- Prepare Apples and Onions
1Keep the pan used to sear the pork on the stove over medium heat. Check the pan, if it looks dry, add two to three teaspoons of additional oil. (If there is fat left in the pan from cooking the pork, there is no need to add extra oil).
2Add the apples and onions then cook, occasionally stirring, until lightly browned around edges, about 5 minutes. Stir in 1 teaspoon of thyme.
- To Finish
1Use a pastry brush (or use your fingers) to rub the seared pork all over with the mustard, 2 teaspoons of thyme, and the black pepper. Place the seared pork tenderloins on top of the apples and onions, and then slide into the oven.
2Roast 10 to 15 minutes or until an internal thermometer inserted into the thickest part registers between 145 and 150 degrees F. Transfer the pork to a large plate and cover with aluminum foil. Let rest about 10 minutes.
3While the pork rests, place the pan with apples and onions back onto the stove and turn heat to medium. Add chicken stock and use a wooden spoon to scrape the pan, lifting any brown bits from the bottom. Bring to a simmer and cook until reduced by half. Add butter and stir until melted.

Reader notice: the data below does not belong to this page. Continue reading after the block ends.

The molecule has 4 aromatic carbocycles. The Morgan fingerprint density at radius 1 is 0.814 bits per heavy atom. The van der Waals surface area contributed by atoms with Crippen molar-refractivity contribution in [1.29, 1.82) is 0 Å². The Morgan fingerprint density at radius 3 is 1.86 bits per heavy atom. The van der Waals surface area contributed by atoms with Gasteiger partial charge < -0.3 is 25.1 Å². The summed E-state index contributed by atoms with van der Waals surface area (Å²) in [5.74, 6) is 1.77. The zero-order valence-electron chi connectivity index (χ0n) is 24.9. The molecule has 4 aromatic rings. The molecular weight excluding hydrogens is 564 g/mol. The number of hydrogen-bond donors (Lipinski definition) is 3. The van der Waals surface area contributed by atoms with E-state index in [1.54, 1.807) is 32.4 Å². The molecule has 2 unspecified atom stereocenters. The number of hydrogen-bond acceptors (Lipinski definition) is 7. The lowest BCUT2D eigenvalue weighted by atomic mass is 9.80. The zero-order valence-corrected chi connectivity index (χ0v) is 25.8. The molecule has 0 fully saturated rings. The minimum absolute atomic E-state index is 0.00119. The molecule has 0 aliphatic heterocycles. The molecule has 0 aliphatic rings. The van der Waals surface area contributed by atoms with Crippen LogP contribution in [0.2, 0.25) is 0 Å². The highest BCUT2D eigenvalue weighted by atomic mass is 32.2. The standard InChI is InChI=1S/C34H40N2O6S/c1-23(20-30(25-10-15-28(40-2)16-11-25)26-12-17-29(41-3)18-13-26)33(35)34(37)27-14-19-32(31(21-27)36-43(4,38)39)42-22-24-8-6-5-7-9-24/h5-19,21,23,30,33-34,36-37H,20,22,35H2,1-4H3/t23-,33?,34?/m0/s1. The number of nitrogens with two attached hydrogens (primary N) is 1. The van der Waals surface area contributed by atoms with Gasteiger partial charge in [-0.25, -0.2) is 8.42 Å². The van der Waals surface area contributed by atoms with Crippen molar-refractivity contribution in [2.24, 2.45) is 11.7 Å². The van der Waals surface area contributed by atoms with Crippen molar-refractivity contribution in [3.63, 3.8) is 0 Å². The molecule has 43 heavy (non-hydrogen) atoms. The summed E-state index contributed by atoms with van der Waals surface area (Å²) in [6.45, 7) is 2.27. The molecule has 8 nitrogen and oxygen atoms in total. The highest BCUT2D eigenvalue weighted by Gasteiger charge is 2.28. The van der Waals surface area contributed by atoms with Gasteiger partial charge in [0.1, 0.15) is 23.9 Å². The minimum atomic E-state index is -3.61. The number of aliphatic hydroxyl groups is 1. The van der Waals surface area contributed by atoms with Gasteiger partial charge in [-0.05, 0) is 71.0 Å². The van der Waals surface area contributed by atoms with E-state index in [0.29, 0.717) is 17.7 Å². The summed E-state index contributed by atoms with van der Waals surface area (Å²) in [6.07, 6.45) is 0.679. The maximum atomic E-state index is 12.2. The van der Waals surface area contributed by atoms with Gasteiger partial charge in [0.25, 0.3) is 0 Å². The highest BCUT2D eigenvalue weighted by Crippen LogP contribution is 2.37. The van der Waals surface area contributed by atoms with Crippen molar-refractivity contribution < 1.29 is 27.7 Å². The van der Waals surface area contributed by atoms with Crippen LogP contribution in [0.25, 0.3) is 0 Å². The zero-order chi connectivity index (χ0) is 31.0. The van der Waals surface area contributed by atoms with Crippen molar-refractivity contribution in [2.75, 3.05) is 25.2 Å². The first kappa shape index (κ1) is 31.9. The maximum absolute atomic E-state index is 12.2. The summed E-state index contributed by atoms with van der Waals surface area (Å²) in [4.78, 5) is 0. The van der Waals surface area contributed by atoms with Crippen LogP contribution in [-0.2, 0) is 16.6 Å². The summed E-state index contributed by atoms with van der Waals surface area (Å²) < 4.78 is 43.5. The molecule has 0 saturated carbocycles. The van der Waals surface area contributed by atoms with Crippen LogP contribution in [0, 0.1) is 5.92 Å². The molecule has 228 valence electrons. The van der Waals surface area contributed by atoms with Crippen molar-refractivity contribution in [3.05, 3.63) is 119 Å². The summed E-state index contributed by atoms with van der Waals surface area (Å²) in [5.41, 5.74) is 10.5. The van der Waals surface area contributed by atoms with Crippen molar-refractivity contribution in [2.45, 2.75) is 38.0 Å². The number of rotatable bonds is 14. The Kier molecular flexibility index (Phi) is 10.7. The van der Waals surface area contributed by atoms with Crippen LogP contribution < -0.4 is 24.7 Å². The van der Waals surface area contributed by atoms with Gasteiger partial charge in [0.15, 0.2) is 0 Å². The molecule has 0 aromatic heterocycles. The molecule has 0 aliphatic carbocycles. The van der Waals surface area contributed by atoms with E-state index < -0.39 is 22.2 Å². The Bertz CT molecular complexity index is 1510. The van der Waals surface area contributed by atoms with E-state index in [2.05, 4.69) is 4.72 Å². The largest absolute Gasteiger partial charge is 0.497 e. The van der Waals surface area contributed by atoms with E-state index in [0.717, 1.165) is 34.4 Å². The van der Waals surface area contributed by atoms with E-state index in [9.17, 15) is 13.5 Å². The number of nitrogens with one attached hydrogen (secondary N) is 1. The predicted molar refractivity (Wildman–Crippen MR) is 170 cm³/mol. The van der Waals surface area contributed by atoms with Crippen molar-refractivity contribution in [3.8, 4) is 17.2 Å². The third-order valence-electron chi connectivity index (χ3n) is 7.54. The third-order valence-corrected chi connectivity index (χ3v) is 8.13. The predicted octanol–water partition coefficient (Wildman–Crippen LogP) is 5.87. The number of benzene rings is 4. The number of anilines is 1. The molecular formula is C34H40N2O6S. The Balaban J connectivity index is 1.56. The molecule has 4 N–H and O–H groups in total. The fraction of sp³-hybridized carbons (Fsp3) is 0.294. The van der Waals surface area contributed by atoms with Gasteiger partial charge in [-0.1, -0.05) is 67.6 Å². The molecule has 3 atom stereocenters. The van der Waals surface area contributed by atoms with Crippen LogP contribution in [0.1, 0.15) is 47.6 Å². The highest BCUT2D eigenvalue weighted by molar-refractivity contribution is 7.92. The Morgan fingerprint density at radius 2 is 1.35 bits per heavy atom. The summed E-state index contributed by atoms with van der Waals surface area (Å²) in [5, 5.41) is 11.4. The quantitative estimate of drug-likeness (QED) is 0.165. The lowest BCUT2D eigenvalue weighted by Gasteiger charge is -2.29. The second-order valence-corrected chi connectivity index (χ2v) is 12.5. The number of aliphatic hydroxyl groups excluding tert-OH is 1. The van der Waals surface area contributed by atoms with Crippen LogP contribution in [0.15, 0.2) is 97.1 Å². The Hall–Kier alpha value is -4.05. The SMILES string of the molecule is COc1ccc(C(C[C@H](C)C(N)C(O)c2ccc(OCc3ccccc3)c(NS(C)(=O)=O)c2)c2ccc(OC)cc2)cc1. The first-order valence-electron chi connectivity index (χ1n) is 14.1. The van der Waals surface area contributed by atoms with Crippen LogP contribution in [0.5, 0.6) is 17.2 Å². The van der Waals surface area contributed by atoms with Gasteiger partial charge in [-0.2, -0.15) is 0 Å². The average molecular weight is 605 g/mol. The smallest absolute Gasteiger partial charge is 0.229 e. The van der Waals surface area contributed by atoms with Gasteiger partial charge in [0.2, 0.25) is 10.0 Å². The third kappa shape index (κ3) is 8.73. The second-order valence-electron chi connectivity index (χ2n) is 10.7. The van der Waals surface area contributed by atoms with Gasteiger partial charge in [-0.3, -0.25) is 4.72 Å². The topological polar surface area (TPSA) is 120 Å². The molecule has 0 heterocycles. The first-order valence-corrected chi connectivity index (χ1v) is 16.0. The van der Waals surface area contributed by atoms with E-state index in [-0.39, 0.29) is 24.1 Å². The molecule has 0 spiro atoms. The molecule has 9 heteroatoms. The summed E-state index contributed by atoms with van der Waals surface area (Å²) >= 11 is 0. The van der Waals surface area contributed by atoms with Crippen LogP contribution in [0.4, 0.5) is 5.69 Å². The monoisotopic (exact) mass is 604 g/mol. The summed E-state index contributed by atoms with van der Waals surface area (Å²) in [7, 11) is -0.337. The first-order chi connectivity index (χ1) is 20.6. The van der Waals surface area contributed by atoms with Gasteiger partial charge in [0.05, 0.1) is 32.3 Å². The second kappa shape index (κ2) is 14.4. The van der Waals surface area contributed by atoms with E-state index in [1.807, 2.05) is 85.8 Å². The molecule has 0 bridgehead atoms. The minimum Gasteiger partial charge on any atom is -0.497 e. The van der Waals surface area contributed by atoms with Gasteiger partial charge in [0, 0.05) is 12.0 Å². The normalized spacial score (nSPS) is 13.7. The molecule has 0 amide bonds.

4To serve, slice pork into 1-inch slices then serve on a bed of the apples and onions with pan sauce drizzled on top.
Adam and Joanne's Tips
- Side Dish Suggestions: You cannot go wrong with the classics like Our Favorite Homemade Mashed Potatoes or Cinnamon Roasted Butternut Squash.
- Update: Some reviewers felt the apples became a little too soft in this recipe. We don’t mind it since they turn into a lovely sauce, but if you are concerned, try cooking the apples and onions separately to the pork — just use two pans. This way you can roast the pork until done, while at the same time cooking the apples and onions until you’re happy with their texture — possibly a few minutes less than stated above.
- Nutrition facts: The nutrition facts provided below are estimates. We have used the USDA Supertracker recipe calculator to calculate approximate values.